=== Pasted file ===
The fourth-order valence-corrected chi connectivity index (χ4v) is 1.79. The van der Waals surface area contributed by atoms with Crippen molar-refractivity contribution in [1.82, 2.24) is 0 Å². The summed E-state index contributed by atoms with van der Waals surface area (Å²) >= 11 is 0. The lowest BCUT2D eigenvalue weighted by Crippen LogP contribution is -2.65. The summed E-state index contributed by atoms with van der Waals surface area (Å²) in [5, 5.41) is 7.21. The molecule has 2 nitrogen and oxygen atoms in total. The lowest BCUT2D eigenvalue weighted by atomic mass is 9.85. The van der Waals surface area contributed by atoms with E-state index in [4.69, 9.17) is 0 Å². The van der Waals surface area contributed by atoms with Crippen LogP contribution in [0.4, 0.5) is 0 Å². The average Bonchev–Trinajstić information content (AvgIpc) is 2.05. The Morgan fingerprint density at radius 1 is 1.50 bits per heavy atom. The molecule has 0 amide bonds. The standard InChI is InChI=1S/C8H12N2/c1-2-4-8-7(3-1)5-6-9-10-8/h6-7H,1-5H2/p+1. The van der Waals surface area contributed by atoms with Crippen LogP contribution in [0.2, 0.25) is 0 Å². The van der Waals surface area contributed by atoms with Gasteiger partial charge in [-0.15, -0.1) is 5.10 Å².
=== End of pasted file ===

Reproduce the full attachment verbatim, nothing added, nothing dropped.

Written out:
The fourth-order valence-corrected chi connectivity index (χ4v) is 1.79. The van der Waals surface area contributed by atoms with Crippen molar-refractivity contribution in [1.82, 2.24) is 0 Å². The summed E-state index contributed by atoms with van der Waals surface area (Å²) >= 11 is 0. The lowest BCUT2D eigenvalue weighted by Crippen LogP contribution is -2.65. The summed E-state index contributed by atoms with van der Waals surface area (Å²) in [5, 5.41) is 7.21. The molecule has 2 nitrogen and oxygen atoms in total. The lowest BCUT2D eigenvalue weighted by atomic mass is 9.85. The van der Waals surface area contributed by atoms with E-state index in [4.69, 9.17) is 0 Å². The van der Waals surface area contributed by atoms with Crippen LogP contribution in [0.4, 0.5) is 0 Å². The average Bonchev–Trinajstić information content (AvgIpc) is 2.05. The Morgan fingerprint density at radius 1 is 1.50 bits per heavy atom. The molecule has 0 amide bonds. The standard InChI is InChI=1S/C8H12N2/c1-2-4-8-7(3-1)5-6-9-10-8/h6-7H,1-5H2/p+1. The van der Waals surface area contributed by atoms with Crippen LogP contribution in [0.2, 0.25) is 0 Å². The van der Waals surface area contributed by atoms with Gasteiger partial charge in [-0.15, -0.1) is 5.10 Å².